I can’t even keep up with all the press and attention that has been given to marijuana legalization in the past few days.
It’s resulted in a huge boost for this site with over 70,000 visits in the past two days (compared to the daily average of around 2,000). The Marijuana is illegal because, uh, uh… post was picked up on Digg, Raw Story and other sites. Interestingly, Digg also gave the Irv Rosenfeld piece I wrote several years ago a huge boost as more of the population are learning things we’ve known for some time.
“bullet” Kathleen Parker explains what Obama should have said:
‹Look, I‰m not ready to legalize marijuana tomorrow, but I do think it‰s time to take a fresh look at the effectiveness of some of our criminal justice policies. And I support Sen. James Webb‰s current efforts to do just that.
‹I also don‰t mean to make light of this issue because I know that a lot of kids wind up in jail who shouldn‰t. And I know from personal experience that smoking marijuana is not a career-ender. But I do want to study this issue carefully before I suggest any broad changes in policy. Thank you for your question.Š
Everyone would have gone home reasonably satisfied, if not quite ready to celebrate. Instead, Obama enjoyed a brief flashback and insulted his merrier minions.
As pot smokers blanket the White House with letters of protest, Obama may want to rethink his position. He not only has ticked off a portion of his grass-roots, so to speak, but, when the Chinese come to collect interest on those trillions, he may find it preferable that more, rather than fewer, Americans be mellow.
“bullet” Glenn Greenwald explores the Mysteries of logical reasoning
(1) Anyone who favors marijuana legalization just wants to get high without being hassled, and anyone who favors drug decriminalization generally is or wants to be a drug user.
Why is most everyone capable of understanding the egregious, illogical stupidity of propositions (2)-(8) — based on the bleedingly obvious premise that one can advocate the freedom to do X for reasons other than a desire to do X — while so many people embrace the equally illogical and stupid reasoning of proposition (1) as though it is so self-evidently true that it requires no discussion?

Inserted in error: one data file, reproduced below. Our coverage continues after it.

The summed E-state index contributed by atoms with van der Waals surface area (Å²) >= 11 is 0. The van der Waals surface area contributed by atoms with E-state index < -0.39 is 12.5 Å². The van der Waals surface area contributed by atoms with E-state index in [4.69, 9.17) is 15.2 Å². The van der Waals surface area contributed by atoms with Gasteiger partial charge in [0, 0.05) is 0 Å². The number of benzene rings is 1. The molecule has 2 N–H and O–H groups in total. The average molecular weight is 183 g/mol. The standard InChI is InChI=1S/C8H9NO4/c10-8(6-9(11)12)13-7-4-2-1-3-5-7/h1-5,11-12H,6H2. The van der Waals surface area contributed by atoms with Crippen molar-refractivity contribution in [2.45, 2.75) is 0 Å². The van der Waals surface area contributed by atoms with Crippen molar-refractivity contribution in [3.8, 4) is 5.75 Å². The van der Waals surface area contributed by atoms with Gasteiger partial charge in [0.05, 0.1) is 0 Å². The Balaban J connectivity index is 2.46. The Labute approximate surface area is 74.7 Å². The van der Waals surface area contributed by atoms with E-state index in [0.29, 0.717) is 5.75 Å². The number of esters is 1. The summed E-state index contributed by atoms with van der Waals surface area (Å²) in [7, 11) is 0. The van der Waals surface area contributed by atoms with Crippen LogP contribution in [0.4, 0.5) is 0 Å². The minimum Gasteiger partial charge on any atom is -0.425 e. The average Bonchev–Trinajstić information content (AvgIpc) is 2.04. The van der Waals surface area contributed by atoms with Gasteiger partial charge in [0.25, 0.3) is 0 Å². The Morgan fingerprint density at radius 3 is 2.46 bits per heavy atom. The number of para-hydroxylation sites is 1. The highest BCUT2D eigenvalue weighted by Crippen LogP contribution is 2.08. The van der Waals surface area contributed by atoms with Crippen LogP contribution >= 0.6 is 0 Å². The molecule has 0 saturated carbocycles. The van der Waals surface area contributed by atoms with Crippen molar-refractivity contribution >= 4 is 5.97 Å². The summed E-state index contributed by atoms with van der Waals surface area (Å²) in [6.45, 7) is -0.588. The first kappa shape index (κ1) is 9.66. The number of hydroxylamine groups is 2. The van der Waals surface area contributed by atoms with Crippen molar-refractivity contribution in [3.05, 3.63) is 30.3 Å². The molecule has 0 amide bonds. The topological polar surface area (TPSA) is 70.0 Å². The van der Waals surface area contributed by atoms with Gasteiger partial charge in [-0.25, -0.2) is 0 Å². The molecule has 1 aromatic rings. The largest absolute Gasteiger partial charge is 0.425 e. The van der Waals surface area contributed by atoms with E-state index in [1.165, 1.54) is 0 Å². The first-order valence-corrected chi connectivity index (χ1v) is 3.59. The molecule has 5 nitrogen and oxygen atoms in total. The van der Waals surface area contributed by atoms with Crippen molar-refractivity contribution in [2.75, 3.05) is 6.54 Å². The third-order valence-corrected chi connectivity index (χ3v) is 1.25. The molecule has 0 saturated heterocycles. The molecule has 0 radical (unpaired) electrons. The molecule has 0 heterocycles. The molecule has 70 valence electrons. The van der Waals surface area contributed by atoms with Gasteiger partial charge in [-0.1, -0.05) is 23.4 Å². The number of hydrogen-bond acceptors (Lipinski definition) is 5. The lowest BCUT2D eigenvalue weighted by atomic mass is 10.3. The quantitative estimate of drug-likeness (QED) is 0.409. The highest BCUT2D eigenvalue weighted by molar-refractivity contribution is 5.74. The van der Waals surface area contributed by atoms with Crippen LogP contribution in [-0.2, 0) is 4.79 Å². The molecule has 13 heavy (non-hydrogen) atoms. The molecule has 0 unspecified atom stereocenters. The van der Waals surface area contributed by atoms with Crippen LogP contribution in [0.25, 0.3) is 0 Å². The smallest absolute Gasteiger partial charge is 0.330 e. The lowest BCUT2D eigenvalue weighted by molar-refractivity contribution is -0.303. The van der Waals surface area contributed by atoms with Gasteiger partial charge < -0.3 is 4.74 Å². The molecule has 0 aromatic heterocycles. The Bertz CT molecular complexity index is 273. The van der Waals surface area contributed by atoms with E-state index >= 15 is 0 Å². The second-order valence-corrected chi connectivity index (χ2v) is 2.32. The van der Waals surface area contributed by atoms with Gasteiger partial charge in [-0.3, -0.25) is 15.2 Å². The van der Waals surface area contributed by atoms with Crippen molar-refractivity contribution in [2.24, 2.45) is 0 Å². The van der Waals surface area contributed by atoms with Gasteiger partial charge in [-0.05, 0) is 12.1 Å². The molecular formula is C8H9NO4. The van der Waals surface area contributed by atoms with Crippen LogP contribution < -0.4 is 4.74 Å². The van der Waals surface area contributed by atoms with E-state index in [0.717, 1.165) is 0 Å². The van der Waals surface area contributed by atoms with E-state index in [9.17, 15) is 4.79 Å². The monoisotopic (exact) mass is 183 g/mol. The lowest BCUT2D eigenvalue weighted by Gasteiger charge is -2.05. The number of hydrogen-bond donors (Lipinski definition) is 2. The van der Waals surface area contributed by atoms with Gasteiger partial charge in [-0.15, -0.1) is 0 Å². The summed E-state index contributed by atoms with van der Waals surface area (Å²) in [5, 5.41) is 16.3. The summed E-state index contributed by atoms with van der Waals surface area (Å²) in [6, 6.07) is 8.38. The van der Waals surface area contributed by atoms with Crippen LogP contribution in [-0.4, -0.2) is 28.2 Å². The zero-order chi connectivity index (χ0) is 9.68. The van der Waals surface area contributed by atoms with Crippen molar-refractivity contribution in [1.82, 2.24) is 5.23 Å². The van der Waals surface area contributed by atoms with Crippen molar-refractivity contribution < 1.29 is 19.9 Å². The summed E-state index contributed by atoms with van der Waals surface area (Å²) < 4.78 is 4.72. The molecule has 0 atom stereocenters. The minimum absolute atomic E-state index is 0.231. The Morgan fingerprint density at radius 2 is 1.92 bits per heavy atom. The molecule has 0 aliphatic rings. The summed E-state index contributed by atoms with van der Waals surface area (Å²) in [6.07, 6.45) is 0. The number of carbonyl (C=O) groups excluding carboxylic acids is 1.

Update: See also…
“bullet” Mark Milian at the L.A. Times: Web lights up with protests over Obama’s dismissal of marijuana legalization
And on the social news website Digg, a story about marijuana benefits, decriminalization or reactions to Obama’s weedy treatment of the pot question has been voted to the home page every day since the town hall — and in many cases, multiple times a day.
So what does that say about the online audience? Considering that many political analysts attribute a major part of Obama’s election to his popularity on social networks, maybe he shouldn’t be so quick to dismiss something they clearly feel strongly about.
“bullet” This may not be at all connected to Obama’s statement, but it certainly adds to the sense that it’s becoming more possible to have the discussions…
Jack Cafferty, of CNN’s Situation Room: Commentary: War on drugs is insane
So how’s this war on drugs going?
Someone described insanity as doing the same thing over and over and expecting a different result each time. That’s a perfect description of the war on drugs. […]
What do you suppose the total price tag is for this failed war on drugs? One senior Harvard economist estimates we spend $44 billion a year fighting the war on drugs. He says if they were legal, governments would realize about $33 billion a year in tax revenue. Net swing of $77 billion. Could we use that money today for something else? You bet your ass we could. Plus the cartels would be out of business. Instantly. Goodbye crime and violence.
If drugs were legalized, we could empty out a lot of our prison cells. People will use this stuff whether it’s legal or not. Just like they do booze. And you could make the argument that in some cases alcohol is just as dangerous as some drugs. I know.
Like I said … something to think about. It’s time.